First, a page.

We don’t live by ‘rice’ alone

WORD Alive 16th Sunday Ordinary Time

by Fr Bel San Luis SVD

In the gospel of this 16th Sunday, we can discern two forms of spirituality as symbolized by the two sisters Martha and Mary. The busybody Martha symbolizes action or work, while Mary represents contemplation or prayer. Martha is the “activist,” Mary the “contemplative” and their brother Lazarus? Well, he died and was raised to life; hence, the “passivist.”

Martha is so upset and preoccupied about preparing a nice meal. She has become high-strung, and even snaps at Jesus! I’ve always been amused of Martha how she brashly orders Jesus, saying, “Lord are you not concerned that my sister has left me all alone to do the household tasks? Tell her to help me.” Jesus did not retort: “Don’t you know whom you’re ordering?” Instead, Christ gently reproves her: “Martha, Martha! You fret and worry about so many things, but just one thing is needed. Mary has chosen the best portion” (Lk 10,41).

The Lord’s statement obviously does not mean contempt for her household preoccupation nor our material concerns. Christ is taking the opportunity to teach that we should not neglect our more important spiritual need. He was repeating what he said before: “Man does not live by ‘rice’ (our staple food) alone but by every word that comes from the mouth of God.”

There’s a true story about a father who came to a parent-teacher conference. During a talk with one of his son’s teachers, the father broke down and began to cry. After he regained his composure, the father apologized, saying, “My son no longer lives with me. But I still love him, and I want to know how he’s doing in school.”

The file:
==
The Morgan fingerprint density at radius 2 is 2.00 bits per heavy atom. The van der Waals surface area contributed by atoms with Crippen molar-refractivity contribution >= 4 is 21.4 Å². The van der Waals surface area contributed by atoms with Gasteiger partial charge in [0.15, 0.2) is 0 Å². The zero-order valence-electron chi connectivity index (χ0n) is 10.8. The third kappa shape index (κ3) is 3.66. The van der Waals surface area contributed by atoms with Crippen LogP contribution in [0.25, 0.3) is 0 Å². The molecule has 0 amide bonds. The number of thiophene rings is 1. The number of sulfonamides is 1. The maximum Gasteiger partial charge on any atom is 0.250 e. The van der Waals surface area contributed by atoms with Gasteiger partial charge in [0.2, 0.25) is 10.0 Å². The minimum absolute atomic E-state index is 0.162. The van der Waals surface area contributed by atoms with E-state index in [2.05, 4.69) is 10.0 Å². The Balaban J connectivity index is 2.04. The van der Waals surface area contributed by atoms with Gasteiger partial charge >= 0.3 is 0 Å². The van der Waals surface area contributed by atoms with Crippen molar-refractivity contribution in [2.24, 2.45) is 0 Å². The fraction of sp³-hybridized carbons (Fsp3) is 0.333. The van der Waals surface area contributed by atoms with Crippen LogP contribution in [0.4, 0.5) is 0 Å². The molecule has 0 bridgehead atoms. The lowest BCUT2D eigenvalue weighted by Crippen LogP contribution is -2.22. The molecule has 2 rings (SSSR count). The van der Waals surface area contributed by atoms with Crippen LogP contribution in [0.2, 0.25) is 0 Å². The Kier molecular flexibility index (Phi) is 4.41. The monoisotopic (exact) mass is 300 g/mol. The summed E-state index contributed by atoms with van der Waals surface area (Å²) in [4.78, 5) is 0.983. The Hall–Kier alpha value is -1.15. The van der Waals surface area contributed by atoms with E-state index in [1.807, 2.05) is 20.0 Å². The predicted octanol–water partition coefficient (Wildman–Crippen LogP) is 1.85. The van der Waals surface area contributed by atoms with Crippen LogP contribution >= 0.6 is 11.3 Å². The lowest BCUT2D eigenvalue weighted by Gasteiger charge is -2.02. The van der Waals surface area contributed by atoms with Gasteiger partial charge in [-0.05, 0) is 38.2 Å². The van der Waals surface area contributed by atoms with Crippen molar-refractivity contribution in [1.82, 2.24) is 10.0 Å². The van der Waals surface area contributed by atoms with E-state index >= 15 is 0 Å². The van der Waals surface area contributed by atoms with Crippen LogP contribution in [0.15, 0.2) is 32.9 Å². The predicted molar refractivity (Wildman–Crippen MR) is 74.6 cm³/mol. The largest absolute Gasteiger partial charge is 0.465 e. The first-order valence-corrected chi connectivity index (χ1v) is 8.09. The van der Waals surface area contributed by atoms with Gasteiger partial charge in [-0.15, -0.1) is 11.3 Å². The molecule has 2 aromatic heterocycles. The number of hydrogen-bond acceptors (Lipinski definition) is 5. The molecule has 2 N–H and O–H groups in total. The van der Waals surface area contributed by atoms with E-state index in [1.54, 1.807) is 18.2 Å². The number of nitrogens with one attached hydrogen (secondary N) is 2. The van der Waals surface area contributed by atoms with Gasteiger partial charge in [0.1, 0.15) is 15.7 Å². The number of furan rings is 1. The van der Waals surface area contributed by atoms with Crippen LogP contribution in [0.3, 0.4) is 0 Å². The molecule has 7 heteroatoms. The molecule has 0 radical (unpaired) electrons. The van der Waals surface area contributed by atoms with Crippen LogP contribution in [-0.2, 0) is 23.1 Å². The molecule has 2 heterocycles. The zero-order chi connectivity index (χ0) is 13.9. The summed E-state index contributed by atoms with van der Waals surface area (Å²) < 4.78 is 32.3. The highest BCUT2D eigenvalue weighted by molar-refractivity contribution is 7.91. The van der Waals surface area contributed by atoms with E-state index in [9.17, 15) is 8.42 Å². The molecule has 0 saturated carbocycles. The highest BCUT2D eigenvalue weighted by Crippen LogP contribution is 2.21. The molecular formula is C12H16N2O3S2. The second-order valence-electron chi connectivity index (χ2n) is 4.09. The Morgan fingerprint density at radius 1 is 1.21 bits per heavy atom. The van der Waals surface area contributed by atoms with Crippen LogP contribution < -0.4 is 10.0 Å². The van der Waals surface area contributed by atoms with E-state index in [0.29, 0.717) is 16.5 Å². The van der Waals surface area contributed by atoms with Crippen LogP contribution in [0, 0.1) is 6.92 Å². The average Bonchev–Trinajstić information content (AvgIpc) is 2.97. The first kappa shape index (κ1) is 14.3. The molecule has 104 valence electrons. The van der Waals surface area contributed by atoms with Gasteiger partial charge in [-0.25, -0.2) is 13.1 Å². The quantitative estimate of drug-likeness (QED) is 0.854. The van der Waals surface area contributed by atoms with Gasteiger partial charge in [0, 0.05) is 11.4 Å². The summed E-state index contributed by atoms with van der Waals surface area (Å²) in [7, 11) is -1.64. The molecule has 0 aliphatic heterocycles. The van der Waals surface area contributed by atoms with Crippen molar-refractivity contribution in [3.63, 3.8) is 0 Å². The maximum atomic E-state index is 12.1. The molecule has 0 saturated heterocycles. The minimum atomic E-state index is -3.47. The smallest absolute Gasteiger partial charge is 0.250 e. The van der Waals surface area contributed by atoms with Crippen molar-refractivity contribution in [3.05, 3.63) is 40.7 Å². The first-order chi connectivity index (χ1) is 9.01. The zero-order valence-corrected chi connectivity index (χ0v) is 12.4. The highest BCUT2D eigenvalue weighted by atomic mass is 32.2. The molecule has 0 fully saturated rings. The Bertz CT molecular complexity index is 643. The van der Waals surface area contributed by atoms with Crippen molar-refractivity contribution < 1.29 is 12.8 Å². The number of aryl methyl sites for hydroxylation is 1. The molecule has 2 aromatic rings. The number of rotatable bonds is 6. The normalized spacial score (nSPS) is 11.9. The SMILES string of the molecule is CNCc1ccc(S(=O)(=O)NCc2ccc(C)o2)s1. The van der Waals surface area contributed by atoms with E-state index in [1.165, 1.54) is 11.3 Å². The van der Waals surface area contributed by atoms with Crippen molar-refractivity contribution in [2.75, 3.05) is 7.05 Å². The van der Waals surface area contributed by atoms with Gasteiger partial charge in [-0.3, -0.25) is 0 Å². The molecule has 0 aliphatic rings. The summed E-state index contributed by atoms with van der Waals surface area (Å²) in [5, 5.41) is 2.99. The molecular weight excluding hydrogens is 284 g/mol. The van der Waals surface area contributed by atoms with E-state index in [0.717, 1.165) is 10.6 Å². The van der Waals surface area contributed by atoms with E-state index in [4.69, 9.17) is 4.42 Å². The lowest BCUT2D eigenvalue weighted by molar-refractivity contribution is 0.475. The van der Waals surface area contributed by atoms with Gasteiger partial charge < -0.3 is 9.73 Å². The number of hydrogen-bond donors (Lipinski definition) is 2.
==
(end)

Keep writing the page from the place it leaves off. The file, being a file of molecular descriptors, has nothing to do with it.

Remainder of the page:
The father then told the teacher how his wife and four children had left him some days ago. He was a building contractor and sometimes worked 16 hours a day. Naturally, he saw little of his family, and they slowly grew farther and farther apart.

The father confided something sad, saying: “I wanted to buy my wife and kids all those things I had dreamed of giving them. But in the process, I got so involved in working that I forgot about what they needed most: a father who was around at nights to give them love and support.”

There is a subtle enemy that can erode a family, that is, work. More than that, it can also wear out our relationship with God. As much as we need to work, we need likewise time for prayer, meditation, reading of the Scripture, and attend Mass. Like that contractor, we can get so involved in pursuing the things money can buy that we forget about the things money can not buy—the joy of togetherness as a family or caring the less fortunate, and time with the Lord.

The Sunday gospel is a timely reminder that in the midst of our hectic, worldly preoccupations, of making a living or our frenetic drive to make more money. What matters most, IN THE END, is our relationship with God.

THE LIGHTER SIDE: Employee: Sir, do you pray? Manager: Walang oras. E: Do you go out with your family for bonding? M: Walang oras. E: Do you go to church with your family? M: Walang oras. E.: Do you go out drinking with barkada? M: WALONG oras!

SUPPORT SEMINARIANS. Seminary enrolment is ongoing. I’m appealing to our generous readers to help support our seminarians in their schooling. Seminarians are our future priests, missionaries, bishops, and even popes. Without seminarians, we cannot have priests and bishops because all of them start as seminarians. So let’s support them.

Chip in an amount or sponsor a seminarian’s schooling for one year. For inquiry, e-mail me at: belsvd@gmail.com.



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